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Imagine $n > 100$ participants in a (toy) casino. In one round each of the $n$ participants simultaneously toss a different independent coin. If a participant gets a head he/she gets a $\$1$ profit and otherwise he/she suffers a $\$1$ loss in that round. The expected profit/loss if the coins are all unbiased is $\$0$.

Now imagine that $1 \leq m \leq n/2$ players are cheats and working together. They each have independent coins with probability $1/2+\epsilon$ of getting a head. This subgroup of players has an expected positive profit from this game. The casino would like to detect this and expel the cheats.

Assuming all the players play in every round, after $r$ rounds how confident can the casino be that:

  • That some people are cheating?
  • They can identify which people are cheating?

Note that $\epsilon$ is the same for all the cheaters.

Half-baked thoughts The two simplest strategies for the casino are: a) The casino could just count the number of heads in all the rounds so far and see it is far $rn/2$ b) The casino could look at each individual person and count how many heads they have so far and see if it is far $r/2$.

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  • $\begingroup$ You need to set a confidence level. The casino can never be 100% positive that anyone is cheating; they could just be really lucky. $\endgroup$ – Nuclear Wang May 30 '19 at 20:48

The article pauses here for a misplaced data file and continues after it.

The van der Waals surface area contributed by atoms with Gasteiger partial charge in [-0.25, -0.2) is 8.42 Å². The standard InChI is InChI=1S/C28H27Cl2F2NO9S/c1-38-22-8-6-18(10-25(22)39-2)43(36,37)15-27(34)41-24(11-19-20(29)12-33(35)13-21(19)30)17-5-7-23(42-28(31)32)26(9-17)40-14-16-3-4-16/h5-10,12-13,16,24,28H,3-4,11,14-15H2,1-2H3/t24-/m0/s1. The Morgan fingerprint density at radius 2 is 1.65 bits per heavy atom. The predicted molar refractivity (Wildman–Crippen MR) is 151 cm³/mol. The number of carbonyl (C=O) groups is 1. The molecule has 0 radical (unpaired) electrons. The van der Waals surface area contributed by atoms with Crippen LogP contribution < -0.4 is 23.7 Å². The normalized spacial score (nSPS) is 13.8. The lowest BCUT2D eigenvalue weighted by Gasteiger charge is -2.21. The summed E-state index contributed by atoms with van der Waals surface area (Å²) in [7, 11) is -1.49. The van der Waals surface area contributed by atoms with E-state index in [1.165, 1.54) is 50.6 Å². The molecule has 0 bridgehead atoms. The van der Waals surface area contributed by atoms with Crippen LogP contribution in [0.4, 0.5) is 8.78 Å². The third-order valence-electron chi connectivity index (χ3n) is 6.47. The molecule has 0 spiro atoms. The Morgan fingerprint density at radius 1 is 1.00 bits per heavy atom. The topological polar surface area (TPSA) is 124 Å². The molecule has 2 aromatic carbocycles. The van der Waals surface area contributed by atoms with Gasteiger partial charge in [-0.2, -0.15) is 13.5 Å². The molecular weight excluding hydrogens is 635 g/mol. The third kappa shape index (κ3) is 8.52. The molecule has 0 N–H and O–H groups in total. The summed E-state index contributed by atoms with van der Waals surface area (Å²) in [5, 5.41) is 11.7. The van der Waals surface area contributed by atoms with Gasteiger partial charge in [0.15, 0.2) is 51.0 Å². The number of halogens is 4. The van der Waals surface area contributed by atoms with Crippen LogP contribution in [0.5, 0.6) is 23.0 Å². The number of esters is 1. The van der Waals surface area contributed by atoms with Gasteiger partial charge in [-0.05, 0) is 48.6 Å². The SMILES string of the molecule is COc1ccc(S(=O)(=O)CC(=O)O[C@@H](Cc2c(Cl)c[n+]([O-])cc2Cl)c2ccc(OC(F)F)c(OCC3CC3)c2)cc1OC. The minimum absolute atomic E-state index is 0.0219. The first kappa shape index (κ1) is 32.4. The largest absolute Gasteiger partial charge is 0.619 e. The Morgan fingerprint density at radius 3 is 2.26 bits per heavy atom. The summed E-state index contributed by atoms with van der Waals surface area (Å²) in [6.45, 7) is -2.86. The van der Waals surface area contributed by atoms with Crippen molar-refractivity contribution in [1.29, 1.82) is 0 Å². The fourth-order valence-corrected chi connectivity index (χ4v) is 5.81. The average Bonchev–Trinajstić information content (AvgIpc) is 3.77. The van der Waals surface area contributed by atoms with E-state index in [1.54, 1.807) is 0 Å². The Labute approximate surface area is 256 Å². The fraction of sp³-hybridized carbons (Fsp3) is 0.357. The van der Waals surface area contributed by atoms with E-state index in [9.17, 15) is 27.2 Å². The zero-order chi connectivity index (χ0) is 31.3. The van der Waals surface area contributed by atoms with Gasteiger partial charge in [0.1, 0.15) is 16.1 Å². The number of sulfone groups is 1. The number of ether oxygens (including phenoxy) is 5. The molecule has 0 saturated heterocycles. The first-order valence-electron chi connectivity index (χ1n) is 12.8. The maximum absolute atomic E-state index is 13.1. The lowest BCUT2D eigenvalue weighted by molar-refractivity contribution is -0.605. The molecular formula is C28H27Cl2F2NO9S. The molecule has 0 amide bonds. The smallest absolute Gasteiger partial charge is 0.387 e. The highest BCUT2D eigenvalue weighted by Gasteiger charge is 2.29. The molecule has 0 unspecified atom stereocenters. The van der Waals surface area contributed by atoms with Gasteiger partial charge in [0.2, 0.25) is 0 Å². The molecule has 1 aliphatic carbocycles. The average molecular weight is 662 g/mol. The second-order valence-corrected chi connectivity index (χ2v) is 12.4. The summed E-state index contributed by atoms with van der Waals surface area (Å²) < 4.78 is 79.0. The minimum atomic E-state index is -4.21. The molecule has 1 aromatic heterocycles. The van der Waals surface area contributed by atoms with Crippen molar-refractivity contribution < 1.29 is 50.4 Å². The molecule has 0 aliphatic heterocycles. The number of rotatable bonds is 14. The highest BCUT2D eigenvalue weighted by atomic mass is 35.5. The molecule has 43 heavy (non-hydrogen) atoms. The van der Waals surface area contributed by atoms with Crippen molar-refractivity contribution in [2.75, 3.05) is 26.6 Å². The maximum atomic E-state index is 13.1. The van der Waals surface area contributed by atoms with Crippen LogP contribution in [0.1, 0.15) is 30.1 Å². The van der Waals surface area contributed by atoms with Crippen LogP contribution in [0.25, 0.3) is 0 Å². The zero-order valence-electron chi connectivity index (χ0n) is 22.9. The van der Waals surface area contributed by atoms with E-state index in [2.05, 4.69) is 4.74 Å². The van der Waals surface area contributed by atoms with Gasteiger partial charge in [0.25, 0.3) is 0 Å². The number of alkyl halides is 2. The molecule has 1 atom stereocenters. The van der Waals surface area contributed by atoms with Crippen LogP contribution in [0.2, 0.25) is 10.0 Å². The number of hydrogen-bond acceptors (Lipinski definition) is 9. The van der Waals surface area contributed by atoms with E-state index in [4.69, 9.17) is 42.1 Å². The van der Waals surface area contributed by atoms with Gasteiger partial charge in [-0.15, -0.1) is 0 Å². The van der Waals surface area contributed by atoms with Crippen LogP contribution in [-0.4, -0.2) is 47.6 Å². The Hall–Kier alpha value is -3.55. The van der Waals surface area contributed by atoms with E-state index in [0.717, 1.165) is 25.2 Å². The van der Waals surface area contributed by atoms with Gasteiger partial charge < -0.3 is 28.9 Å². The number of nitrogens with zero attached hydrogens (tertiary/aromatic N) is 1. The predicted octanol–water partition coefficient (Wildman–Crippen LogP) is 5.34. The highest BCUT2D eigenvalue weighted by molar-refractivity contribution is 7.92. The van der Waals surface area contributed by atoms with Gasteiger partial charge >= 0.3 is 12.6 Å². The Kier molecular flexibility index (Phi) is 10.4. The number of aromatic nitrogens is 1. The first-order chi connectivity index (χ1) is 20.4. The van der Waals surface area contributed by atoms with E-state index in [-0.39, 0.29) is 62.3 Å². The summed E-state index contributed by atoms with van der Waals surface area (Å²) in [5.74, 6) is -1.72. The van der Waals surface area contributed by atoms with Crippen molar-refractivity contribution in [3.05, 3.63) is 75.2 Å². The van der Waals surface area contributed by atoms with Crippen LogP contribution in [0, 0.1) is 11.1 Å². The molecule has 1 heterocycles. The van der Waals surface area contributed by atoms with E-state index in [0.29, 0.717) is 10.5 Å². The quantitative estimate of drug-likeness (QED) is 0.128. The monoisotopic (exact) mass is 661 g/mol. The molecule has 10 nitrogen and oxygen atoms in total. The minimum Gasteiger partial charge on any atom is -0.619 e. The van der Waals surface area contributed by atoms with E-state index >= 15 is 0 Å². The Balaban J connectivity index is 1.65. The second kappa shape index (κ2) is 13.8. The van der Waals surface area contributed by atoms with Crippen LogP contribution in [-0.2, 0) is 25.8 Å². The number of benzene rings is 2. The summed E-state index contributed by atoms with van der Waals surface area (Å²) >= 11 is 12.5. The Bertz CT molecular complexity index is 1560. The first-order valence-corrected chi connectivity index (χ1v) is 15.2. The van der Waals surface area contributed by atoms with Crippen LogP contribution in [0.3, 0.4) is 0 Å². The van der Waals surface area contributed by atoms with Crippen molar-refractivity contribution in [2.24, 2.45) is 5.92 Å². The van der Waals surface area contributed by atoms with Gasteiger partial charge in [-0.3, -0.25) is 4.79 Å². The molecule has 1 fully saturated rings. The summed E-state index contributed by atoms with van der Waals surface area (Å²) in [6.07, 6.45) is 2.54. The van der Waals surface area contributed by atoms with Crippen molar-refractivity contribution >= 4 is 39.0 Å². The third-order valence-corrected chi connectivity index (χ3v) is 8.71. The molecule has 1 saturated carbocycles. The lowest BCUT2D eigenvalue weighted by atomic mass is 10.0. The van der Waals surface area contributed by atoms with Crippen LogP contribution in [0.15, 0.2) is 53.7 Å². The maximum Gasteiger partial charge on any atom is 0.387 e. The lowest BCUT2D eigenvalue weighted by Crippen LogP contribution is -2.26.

• $\begingroup$ @NuclearWang I am interested in the best possible confidence level as a function of the number of rounds. $\endgroup$ – marylou May 30 '19 at 20:49
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    $\begingroup$ Why the downvote? $\endgroup$ – marylou May 30 '19 at 20:52
  • $\begingroup$ Quite a few moving parts here... this will be a function of the number of players, number of cheats, number of rounds, and epsilon. If there's 10 people in your casino, someone who gets 10 heads in a row is almost certainly a cheat, but if there's 1M people in your casino, it's pretty well guaranteed that at least one fair player will get 10 heads in a row. $\endgroup$ – Nuclear Wang May 30 '19 at 20:56